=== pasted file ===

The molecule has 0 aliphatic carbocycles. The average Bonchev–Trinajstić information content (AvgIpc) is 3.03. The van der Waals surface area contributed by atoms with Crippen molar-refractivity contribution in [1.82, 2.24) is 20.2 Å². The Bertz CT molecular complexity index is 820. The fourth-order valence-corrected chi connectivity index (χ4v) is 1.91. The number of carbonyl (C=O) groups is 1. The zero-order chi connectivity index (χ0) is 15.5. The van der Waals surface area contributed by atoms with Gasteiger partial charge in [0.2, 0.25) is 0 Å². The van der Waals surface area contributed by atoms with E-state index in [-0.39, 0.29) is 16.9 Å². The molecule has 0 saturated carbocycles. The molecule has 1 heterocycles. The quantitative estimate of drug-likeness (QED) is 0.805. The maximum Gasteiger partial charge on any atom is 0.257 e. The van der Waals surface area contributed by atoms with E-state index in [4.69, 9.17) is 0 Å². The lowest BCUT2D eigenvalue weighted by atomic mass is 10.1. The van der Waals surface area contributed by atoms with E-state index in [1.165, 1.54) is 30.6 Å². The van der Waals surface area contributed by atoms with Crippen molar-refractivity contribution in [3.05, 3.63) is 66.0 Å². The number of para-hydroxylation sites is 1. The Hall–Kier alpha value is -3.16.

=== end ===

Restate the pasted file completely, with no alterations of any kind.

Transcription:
The molecule has 0 aliphatic carbocycles. The average Bonchev–Trinajstić information content (AvgIpc) is 3.03. The van der Waals surface area contributed by atoms with Crippen molar-refractivity contribution in [1.82, 2.24) is 20.2 Å². The Bertz CT molecular complexity index is 820. The fourth-order valence-corrected chi connectivity index (χ4v) is 1.91. The number of carbonyl (C=O) groups is 1. The zero-order chi connectivity index (χ0) is 15.5. The van der Waals surface area contributed by atoms with Gasteiger partial charge in [0.2, 0.25) is 0 Å². The van der Waals surface area contributed by atoms with E-state index in [-0.39, 0.29) is 16.9 Å². The molecule has 0 saturated carbocycles. The molecule has 1 heterocycles. The quantitative estimate of drug-likeness (QED) is 0.805. The maximum Gasteiger partial charge on any atom is 0.257 e. The van der Waals surface area contributed by atoms with E-state index in [4.69, 9.17) is 0 Å². The lowest BCUT2D eigenvalue weighted by atomic mass is 10.1. The van der Waals surface area contributed by atoms with E-state index in [1.165, 1.54) is 30.6 Å². The van der Waals surface area contributed by atoms with Crippen molar-refractivity contribution in [3.05, 3.63) is 66.0 Å². The number of para-hydroxylation sites is 1. The Hall–Kier alpha value is -3.16.